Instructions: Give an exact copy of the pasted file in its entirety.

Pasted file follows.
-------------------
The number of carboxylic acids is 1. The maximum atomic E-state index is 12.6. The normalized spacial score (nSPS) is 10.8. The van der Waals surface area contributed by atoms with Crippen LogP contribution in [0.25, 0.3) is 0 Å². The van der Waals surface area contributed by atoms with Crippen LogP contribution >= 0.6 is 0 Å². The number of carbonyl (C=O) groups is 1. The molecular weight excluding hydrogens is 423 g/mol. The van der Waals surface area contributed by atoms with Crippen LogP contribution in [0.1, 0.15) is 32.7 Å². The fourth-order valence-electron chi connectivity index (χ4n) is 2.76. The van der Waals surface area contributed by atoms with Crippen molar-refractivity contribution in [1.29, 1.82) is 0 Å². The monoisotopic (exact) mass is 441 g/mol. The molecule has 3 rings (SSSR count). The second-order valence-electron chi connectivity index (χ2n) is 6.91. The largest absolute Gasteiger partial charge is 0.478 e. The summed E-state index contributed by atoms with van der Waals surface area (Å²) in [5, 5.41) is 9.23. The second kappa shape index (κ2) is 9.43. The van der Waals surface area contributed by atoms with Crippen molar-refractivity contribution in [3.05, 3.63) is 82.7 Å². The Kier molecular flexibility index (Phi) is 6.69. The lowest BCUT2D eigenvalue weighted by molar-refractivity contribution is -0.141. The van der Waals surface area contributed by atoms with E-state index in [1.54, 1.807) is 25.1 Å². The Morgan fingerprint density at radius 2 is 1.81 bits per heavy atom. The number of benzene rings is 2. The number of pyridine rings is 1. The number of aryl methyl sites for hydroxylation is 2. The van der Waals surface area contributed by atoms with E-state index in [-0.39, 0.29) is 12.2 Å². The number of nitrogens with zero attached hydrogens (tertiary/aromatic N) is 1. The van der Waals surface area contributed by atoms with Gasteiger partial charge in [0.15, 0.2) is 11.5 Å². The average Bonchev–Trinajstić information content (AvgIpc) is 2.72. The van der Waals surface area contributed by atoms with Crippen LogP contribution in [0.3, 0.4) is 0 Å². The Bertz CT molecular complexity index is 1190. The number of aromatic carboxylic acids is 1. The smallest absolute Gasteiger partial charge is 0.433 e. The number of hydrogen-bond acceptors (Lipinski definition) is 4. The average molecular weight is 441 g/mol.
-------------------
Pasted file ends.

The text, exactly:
The number of carboxylic acids is 1. The maximum atomic E-state index is 12.6. The normalized spacial score (nSPS) is 10.8. The van der Waals surface area contributed by atoms with Crippen LogP contribution in [0.25, 0.3) is 0 Å². The van der Waals surface area contributed by atoms with Crippen LogP contribution >= 0.6 is 0 Å². The number of carbonyl (C=O) groups is 1. The molecular weight excluding hydrogens is 423 g/mol. The van der Waals surface area contributed by atoms with Crippen LogP contribution in [0.1, 0.15) is 32.7 Å². The fourth-order valence-electron chi connectivity index (χ4n) is 2.76. The van der Waals surface area contributed by atoms with Crippen molar-refractivity contribution in [1.29, 1.82) is 0 Å². The monoisotopic (exact) mass is 441 g/mol. The molecule has 3 rings (SSSR count). The second-order valence-electron chi connectivity index (χ2n) is 6.91. The largest absolute Gasteiger partial charge is 0.478 e. The summed E-state index contributed by atoms with van der Waals surface area (Å²) in [5, 5.41) is 9.23. The second kappa shape index (κ2) is 9.43. The van der Waals surface area contributed by atoms with Crippen molar-refractivity contribution in [3.05, 3.63) is 82.7 Å². The Kier molecular flexibility index (Phi) is 6.69. The lowest BCUT2D eigenvalue weighted by molar-refractivity contribution is -0.141. The van der Waals surface area contributed by atoms with E-state index in [1.54, 1.807) is 25.1 Å². The Morgan fingerprint density at radius 2 is 1.81 bits per heavy atom. The number of benzene rings is 2. The number of pyridine rings is 1. The number of aryl methyl sites for hydroxylation is 2. The van der Waals surface area contributed by atoms with E-state index in [-0.39, 0.29) is 12.2 Å². The number of nitrogens with zero attached hydrogens (tertiary/aromatic N) is 1. The van der Waals surface area contributed by atoms with Gasteiger partial charge in [0.15, 0.2) is 11.5 Å². The average Bonchev–Trinajstić information content (AvgIpc) is 2.72. The van der Waals surface area contributed by atoms with Crippen LogP contribution in [0.3, 0.4) is 0 Å². The Bertz CT molecular complexity index is 1190. The number of aromatic carboxylic acids is 1. The smallest absolute Gasteiger partial charge is 0.433 e. The number of hydrogen-bond acceptors (Lipinski definition) is 4. The average molecular weight is 441 g/mol.